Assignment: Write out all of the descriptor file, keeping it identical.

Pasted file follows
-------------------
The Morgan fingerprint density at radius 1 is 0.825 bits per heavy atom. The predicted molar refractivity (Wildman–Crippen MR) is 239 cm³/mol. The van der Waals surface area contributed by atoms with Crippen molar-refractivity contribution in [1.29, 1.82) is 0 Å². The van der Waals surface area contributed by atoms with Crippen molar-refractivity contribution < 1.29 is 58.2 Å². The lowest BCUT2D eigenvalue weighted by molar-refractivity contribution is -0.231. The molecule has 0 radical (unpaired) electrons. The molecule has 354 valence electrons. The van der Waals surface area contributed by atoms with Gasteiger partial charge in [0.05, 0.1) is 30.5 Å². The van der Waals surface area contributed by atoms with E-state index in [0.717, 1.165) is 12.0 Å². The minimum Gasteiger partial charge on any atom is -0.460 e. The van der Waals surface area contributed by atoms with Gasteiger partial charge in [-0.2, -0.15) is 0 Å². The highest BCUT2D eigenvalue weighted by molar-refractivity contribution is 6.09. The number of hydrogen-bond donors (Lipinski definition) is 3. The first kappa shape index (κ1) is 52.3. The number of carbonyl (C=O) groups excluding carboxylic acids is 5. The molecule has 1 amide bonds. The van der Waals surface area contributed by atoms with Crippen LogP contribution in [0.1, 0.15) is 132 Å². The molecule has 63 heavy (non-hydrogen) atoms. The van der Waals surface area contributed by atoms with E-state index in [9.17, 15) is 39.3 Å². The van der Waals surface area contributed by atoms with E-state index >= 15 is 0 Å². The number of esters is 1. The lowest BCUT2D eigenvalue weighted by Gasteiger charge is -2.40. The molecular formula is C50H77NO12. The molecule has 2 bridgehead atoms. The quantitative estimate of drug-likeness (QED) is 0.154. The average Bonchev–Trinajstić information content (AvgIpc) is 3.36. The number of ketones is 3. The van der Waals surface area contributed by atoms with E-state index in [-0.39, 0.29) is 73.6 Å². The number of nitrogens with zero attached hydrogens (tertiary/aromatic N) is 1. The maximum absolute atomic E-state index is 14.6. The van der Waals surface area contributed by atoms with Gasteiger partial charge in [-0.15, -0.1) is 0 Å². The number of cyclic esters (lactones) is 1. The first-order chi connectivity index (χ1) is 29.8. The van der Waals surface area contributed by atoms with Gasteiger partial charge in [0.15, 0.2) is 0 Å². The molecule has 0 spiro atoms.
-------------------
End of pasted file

The Morgan fingerprint density at radius 1 is 0.825 bits per heavy atom. The predicted molar refractivity (Wildman–Crippen MR) is 239 cm³/mol. The van der Waals surface area contributed by atoms with Crippen molar-refractivity contribution in [1.29, 1.82) is 0 Å². The van der Waals surface area contributed by atoms with Crippen molar-refractivity contribution < 1.29 is 58.2 Å². The lowest BCUT2D eigenvalue weighted by molar-refractivity contribution is -0.231. The molecule has 0 radical (unpaired) electrons. The molecule has 354 valence electrons. The van der Waals surface area contributed by atoms with Gasteiger partial charge in [0.05, 0.1) is 30.5 Å². The van der Waals surface area contributed by atoms with E-state index in [0.717, 1.165) is 12.0 Å². The minimum Gasteiger partial charge on any atom is -0.460 e. The van der Waals surface area contributed by atoms with Gasteiger partial charge in [-0.2, -0.15) is 0 Å². The highest BCUT2D eigenvalue weighted by molar-refractivity contribution is 6.09. The number of hydrogen-bond donors (Lipinski definition) is 3. The first kappa shape index (κ1) is 52.3. The number of carbonyl (C=O) groups excluding carboxylic acids is 5. The molecule has 1 amide bonds. The van der Waals surface area contributed by atoms with Crippen LogP contribution in [0.1, 0.15) is 132 Å². The molecule has 63 heavy (non-hydrogen) atoms. The van der Waals surface area contributed by atoms with E-state index in [9.17, 15) is 39.3 Å². The van der Waals surface area contributed by atoms with E-state index >= 15 is 0 Å². The number of esters is 1. The lowest BCUT2D eigenvalue weighted by Gasteiger charge is -2.40. The molecular formula is C50H77NO12. The molecule has 2 bridgehead atoms. The quantitative estimate of drug-likeness (QED) is 0.154. The average Bonchev–Trinajstić information content (AvgIpc) is 3.36. The number of ketones is 3. The van der Waals surface area contributed by atoms with E-state index in [-0.39, 0.29) is 73.6 Å². The number of nitrogens with zero attached hydrogens (tertiary/aromatic N) is 1. The maximum absolute atomic E-state index is 14.6. The van der Waals surface area contributed by atoms with Gasteiger partial charge in [-0.15, -0.1) is 0 Å². The number of cyclic esters (lactones) is 1. The first-order chi connectivity index (χ1) is 29.8. The van der Waals surface area contributed by atoms with Gasteiger partial charge in [0.15, 0.2) is 0 Å². The molecule has 0 spiro atoms.